About the Optional Protocols to the CRC
The CRC has 3 Optional Protocols, which expand upon the obligations set out in the CRC or the competences of the UN Committee on the Rights of the Child:
- The Optional Protocol on the Sale of Children, Child Prostitution and Child Pornography (OPSC).
- The Optional Protocol on the Involvement of Children in Armed Conflict (OPAC).
- The Optional Protocol on a Communications Procedure (OPIC).
Each of these Optional Protocols are separate legal instruments which must be ratified independently of the CRC and are only applicable to States that have ratified them.
The Optional Protocol on the sale of children, child prostitution and child pornography (OPSC)
The Optional Protocol on the sale of children, child prostitution and child pornography (OPSC) further clarifies the scope and meaning of articles 34 and 35 of the CRC and how States should deal with these crimes and support the victims.
It requires States Parties to submit a specific comprehensive report (also called “initial report”) to the UN Committee on the Rights of the Child on their implementation of OPAC provisions two years after their ratification of OPAC. Once this initial report is reviewed by the Committee, information about the implementation of OPAC provisions should be integrated into any report the State submits to the Committee under the CRC “integrated report”.
The Optional Protocol on the involvement of children in armed conflicts (OPAC) strengthens article 38 of the CRC by raising the minimum age of direct participation of children in hostilities from 15 to 18 years old and forbidding the compulsory recruitment of children into State armed forces.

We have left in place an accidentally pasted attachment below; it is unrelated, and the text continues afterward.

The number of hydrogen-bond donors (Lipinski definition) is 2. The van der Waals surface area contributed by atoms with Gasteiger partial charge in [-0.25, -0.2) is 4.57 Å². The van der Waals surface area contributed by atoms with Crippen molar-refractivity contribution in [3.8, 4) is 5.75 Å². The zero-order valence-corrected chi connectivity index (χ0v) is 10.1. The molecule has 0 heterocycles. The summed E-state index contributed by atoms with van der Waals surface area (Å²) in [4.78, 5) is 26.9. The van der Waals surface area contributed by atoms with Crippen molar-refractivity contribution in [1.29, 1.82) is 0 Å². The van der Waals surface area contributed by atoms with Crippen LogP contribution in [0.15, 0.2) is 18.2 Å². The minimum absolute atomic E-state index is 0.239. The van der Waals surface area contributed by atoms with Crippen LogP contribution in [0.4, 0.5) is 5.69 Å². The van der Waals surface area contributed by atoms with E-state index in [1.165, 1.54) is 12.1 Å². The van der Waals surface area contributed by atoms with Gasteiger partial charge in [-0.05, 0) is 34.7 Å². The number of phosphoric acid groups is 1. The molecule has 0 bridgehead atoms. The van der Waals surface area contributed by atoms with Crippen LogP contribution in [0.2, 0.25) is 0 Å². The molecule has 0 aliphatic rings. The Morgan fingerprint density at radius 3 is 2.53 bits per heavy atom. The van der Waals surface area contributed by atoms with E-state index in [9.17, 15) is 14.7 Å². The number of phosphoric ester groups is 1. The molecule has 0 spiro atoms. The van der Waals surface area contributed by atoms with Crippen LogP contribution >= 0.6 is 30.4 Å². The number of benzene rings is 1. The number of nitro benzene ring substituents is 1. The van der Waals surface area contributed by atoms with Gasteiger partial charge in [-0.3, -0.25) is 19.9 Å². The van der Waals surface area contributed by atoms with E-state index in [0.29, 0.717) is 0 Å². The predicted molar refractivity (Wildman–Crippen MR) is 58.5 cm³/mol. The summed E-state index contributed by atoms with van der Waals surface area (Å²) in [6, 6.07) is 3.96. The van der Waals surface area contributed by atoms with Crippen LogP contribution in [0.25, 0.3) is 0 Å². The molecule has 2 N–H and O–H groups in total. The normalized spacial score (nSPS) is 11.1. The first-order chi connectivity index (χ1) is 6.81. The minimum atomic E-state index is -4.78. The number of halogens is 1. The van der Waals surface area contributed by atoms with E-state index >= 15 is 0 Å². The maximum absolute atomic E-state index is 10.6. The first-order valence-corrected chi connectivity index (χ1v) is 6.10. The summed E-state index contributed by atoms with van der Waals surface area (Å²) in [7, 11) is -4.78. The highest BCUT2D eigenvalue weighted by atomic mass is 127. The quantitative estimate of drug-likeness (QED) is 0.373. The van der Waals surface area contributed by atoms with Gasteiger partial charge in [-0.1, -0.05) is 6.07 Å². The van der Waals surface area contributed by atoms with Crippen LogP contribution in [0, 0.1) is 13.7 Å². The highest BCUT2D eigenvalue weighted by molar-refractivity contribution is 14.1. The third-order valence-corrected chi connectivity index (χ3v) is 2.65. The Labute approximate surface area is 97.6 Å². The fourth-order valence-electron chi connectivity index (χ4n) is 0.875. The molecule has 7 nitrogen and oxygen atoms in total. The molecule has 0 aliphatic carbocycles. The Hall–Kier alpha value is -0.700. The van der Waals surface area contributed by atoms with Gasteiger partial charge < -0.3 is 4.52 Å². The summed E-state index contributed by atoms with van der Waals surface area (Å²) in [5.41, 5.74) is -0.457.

It requires State Parties to submit a specific comprehensive report (also called “initial report”) to the UN Committee on the Rights of the Child on their implementation of OPAC provisions two years after their ratification of OPAC. Once this initial report is reviewed by the Committee, information about the implementation of OPAC provisions should be integrated into all reports the State submits to the Committee under the CRC as an “integrated report”.
The Optional Protocol on a communications procedure provides new competencies to the UN Committee on the Rights of the Child, such as the possibility to receive and examine individual complaints alleging violation of rights covered by the CRC and/or the OPSC and/or the OPAC, or inquire about grave or systematic violations of children’s rights.
It does not create additional reporting obligations for the State party.
The Role of Children’s Rights Defenders in the CRC
Article 45 of the CRC gives children’s rights defenders a particular role in monitoring its implementation, including the right to participate in the reporting process. This role has also been extended to the CRC’s Optional Protocols.
It is extremely important for the Committee to receive specific, reliable and objective information from children’s rights defenders in order to make a comprehensive and independent assessment of the progress made and difficulties encountered in the implementation of the CRC and its Optional Protocols.